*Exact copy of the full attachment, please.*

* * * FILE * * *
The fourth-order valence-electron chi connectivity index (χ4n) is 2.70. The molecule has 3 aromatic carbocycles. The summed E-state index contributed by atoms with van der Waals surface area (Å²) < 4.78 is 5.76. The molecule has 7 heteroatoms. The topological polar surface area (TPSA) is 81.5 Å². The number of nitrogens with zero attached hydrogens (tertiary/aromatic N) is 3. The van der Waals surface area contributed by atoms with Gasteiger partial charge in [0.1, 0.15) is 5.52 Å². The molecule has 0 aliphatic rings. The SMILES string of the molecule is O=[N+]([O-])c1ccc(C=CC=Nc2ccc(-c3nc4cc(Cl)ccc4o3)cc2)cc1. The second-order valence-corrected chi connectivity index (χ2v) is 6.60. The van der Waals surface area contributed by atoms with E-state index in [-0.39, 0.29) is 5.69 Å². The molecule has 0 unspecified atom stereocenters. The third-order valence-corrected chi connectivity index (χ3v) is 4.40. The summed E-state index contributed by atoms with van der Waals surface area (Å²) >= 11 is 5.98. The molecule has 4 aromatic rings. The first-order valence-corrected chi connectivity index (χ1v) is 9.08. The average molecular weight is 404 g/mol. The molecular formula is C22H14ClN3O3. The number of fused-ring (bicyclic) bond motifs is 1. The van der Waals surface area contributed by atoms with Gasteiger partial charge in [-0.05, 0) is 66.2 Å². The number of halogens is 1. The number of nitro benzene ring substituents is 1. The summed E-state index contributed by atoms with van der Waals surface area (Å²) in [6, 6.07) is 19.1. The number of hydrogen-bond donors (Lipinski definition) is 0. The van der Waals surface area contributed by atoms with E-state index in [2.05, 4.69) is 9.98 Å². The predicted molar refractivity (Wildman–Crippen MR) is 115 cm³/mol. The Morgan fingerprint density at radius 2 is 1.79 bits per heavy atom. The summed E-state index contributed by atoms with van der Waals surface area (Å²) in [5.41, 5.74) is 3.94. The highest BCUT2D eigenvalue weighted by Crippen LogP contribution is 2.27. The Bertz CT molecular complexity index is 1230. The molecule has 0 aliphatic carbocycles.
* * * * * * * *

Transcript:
The fourth-order valence-electron chi connectivity index (χ4n) is 2.70. The molecule has 3 aromatic carbocycles. The summed E-state index contributed by atoms with van der Waals surface area (Å²) < 4.78 is 5.76. The molecule has 7 heteroatoms. The topological polar surface area (TPSA) is 81.5 Å². The number of nitrogens with zero attached hydrogens (tertiary/aromatic N) is 3. The van der Waals surface area contributed by atoms with Gasteiger partial charge in [0.1, 0.15) is 5.52 Å². The molecule has 0 aliphatic rings. The SMILES string of the molecule is O=[N+]([O-])c1ccc(C=CC=Nc2ccc(-c3nc4cc(Cl)ccc4o3)cc2)cc1. The second-order valence-corrected chi connectivity index (χ2v) is 6.60. The van der Waals surface area contributed by atoms with E-state index in [-0.39, 0.29) is 5.69 Å². The molecule has 0 unspecified atom stereocenters. The third-order valence-corrected chi connectivity index (χ3v) is 4.40. The summed E-state index contributed by atoms with van der Waals surface area (Å²) >= 11 is 5.98. The molecule has 4 aromatic rings. The first-order valence-corrected chi connectivity index (χ1v) is 9.08. The average molecular weight is 404 g/mol. The molecular formula is C22H14ClN3O3. The number of fused-ring (bicyclic) bond motifs is 1. The van der Waals surface area contributed by atoms with Gasteiger partial charge in [-0.05, 0) is 66.2 Å². The number of halogens is 1. The number of nitro benzene ring substituents is 1. The summed E-state index contributed by atoms with van der Waals surface area (Å²) in [6, 6.07) is 19.1. The number of hydrogen-bond donors (Lipinski definition) is 0. The van der Waals surface area contributed by atoms with E-state index in [2.05, 4.69) is 9.98 Å². The predicted molar refractivity (Wildman–Crippen MR) is 115 cm³/mol. The Morgan fingerprint density at radius 2 is 1.79 bits per heavy atom. The summed E-state index contributed by atoms with van der Waals surface area (Å²) in [5.41, 5.74) is 3.94. The highest BCUT2D eigenvalue weighted by Crippen LogP contribution is 2.27. The Bertz CT molecular complexity index is 1230. The molecule has 0 aliphatic carbocycles.